Continuity references: Leela is still carrying and occasionally using Janis thorns (The Face of Evil, et al); here she uses them ineffectively on the Robomen, whom the Doctor states are nearly dead anyway. She mentions her previous visit to London (The Talons of Weng-Chiang), and refers to the police as “Blue Guards” (many stories, but beginning in Talons). The Daleks refer to various human defeats of the Daleks in the future, which may include The Dalek Invasion of Earth, The Daleks’ Master Plan, and many others, though it’s not specified. 2025 in London is a busy time for the Doctor, as he will reappear there in his seventh incarnation in Project: Destiny, and again in Black and White.

Overall, my impression of this story is that it’s very believable. I read in another summary that it seems Nicholas Briggs intended to evoke the Baker era, “with union protests, energy crises and general civil unrest”. That may well be, but in a similar fashion, it’s fitting for today’s world as we approach 2025—less than a decade away as I write this! We have a renewed focus on solar energy, research being made into wireless energy transfer, talk in recent years (here in America, at least) about returning to the moon, an internet that is on the verge of adapting to holographic technology, portable devices that can serve as televisions (among many other functions), and widespread protest movements. It’s not so farfetched to imagine this world arriving soon, sans Daleks and Time Lords of course. But there’s hope to be had, both in the real world and in this story, and the Doctor, as always, embraces that fact. This story doesn’t try to play the fear angle for the Daleks, instead focusing on the threat angle; and it works. The result is a good story, and possibly the highlight of the series (two-part finale pending).

Energy of the Daleks 3

Next time: We’ll get to the aforementioned two-part finale—and revisit another old foe—in Trail of the White Worm! See you there.

All audio dramas featured in this series may be purchased from Big Finish Productions.  This story’s purchase page is linked below.  This and many other selections may also be found on Spotify and Google Play.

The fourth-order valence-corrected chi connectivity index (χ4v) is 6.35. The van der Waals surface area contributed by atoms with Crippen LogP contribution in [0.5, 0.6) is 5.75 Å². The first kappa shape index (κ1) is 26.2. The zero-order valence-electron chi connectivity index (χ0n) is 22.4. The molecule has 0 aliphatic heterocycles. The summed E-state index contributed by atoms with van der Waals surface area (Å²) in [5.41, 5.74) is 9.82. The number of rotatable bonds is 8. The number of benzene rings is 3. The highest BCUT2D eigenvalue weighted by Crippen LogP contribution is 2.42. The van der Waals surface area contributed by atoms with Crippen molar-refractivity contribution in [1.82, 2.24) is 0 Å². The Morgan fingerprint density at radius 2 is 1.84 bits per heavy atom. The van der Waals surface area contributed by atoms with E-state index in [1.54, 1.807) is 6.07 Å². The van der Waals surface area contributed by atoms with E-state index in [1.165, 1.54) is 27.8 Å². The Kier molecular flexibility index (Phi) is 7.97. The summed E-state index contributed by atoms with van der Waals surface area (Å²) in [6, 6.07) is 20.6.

Energy of the Daleks



Audio Drama Review: The Wrath of the Iceni (take two!)

We’re back, with another Big Finish Doctor Who audio drama review! This week, we’re listening to The Wrath of the Iceni, the third entry in series one of the Fourth Doctor Adventures. Written by John Dorney and directed by Ken Bentley, this story is a notable and rare Fourth Doctor historical. I’ve reviewed it before, but it was only the second audio review I posted, and I hadn’t really worked out a format yet; nor did I have much background as to the audios from which to work. We’ve come a long way since then, and so I’ve decided to post a new review here, in the midst of series one of the Fourth Doctor Adventures; but you can still read the original review here if you are interested. Let’s get started!

Spoilers ahead for anyone who has not listened to this audio drama!

Wrath of the Iceni 1

The TARDIS materializes in a vacant field. The Doctor and Leela emerge and head toward a nearby wood.  The Doctor declines Leela’s suggestion that they return to the TARDIS, and explains that he intends this journey to be a part of her education; he wishes to track her ancestry via the local natives and gain information for her.  Nearby in the wood, two Romans are tracked down by the local warrior queen, Boudica of the Iceni tribe.  The Romans discover her, and kill her horse before threatening her.  They are interrupted by the Doctor and Leela, and Leela takes arms to assist Boudica; Boudica takes advantage of the situation to kill the two Romans.  She introduces herself; when the Doctor learns her identity, he changes his mind and tries to persuade Leela to return to the TARDIS.